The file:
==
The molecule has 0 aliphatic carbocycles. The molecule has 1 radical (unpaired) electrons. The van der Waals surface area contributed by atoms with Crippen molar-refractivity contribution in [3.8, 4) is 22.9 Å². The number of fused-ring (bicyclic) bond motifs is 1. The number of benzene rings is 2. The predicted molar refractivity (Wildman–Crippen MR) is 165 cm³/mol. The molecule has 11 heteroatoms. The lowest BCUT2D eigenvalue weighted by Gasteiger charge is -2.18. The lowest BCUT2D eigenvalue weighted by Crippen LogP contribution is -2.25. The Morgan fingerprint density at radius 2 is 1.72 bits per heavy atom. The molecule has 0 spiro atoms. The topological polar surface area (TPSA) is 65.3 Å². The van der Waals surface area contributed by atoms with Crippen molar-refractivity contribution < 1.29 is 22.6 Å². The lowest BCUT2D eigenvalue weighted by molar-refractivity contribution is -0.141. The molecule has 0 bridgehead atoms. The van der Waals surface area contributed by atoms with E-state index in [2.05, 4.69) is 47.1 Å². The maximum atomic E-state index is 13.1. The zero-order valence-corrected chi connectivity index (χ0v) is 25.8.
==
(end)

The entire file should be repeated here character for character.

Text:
The molecule has 0 aliphatic carbocycles. The molecule has 1 radical (unpaired) electrons. The van der Waals surface area contributed by atoms with Crippen molar-refractivity contribution in [3.8, 4) is 22.9 Å². The number of fused-ring (bicyclic) bond motifs is 1. The number of benzene rings is 2. The predicted molar refractivity (Wildman–Crippen MR) is 165 cm³/mol. The molecule has 11 heteroatoms. The lowest BCUT2D eigenvalue weighted by Gasteiger charge is -2.18. The lowest BCUT2D eigenvalue weighted by Crippen LogP contribution is -2.25. The Morgan fingerprint density at radius 2 is 1.72 bits per heavy atom. The molecule has 0 spiro atoms. The topological polar surface area (TPSA) is 65.3 Å². The van der Waals surface area contributed by atoms with Crippen molar-refractivity contribution < 1.29 is 22.6 Å². The lowest BCUT2D eigenvalue weighted by molar-refractivity contribution is -0.141. The molecule has 0 bridgehead atoms. The van der Waals surface area contributed by atoms with E-state index in [2.05, 4.69) is 47.1 Å². The maximum atomic E-state index is 13.1. The zero-order valence-corrected chi connectivity index (χ0v) is 25.8.